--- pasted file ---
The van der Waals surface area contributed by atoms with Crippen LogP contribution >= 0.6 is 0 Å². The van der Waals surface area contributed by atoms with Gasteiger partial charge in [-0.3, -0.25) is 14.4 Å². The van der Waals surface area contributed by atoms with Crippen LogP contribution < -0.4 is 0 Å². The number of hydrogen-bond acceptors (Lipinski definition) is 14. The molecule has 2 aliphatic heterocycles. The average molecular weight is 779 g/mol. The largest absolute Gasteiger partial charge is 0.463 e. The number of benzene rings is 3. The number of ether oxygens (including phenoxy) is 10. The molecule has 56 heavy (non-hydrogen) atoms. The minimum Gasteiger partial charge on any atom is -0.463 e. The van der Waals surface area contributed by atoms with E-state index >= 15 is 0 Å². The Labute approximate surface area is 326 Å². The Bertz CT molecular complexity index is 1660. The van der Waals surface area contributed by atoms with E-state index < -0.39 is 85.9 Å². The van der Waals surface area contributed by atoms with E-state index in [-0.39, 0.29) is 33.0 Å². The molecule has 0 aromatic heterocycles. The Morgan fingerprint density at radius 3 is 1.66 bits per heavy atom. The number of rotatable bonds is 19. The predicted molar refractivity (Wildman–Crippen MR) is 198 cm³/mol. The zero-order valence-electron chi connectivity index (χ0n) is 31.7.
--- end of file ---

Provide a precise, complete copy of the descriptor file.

The van der Waals surface area contributed by atoms with Crippen LogP contribution >= 0.6 is 0 Å². The van der Waals surface area contributed by atoms with Gasteiger partial charge in [-0.3, -0.25) is 14.4 Å². The van der Waals surface area contributed by atoms with Crippen LogP contribution < -0.4 is 0 Å². The number of hydrogen-bond acceptors (Lipinski definition) is 14. The molecule has 2 aliphatic heterocycles. The average molecular weight is 779 g/mol. The largest absolute Gasteiger partial charge is 0.463 e. The number of benzene rings is 3. The number of ether oxygens (including phenoxy) is 10. The molecule has 56 heavy (non-hydrogen) atoms. The minimum Gasteiger partial charge on any atom is -0.463 e. The van der Waals surface area contributed by atoms with E-state index >= 15 is 0 Å². The Labute approximate surface area is 326 Å². The Bertz CT molecular complexity index is 1660. The van der Waals surface area contributed by atoms with E-state index < -0.39 is 85.9 Å². The van der Waals surface area contributed by atoms with E-state index in [-0.39, 0.29) is 33.0 Å². The molecule has 0 aromatic heterocycles. The Morgan fingerprint density at radius 3 is 1.66 bits per heavy atom. The number of rotatable bonds is 19. The predicted molar refractivity (Wildman–Crippen MR) is 198 cm³/mol. The zero-order valence-electron chi connectivity index (χ0n) is 31.7.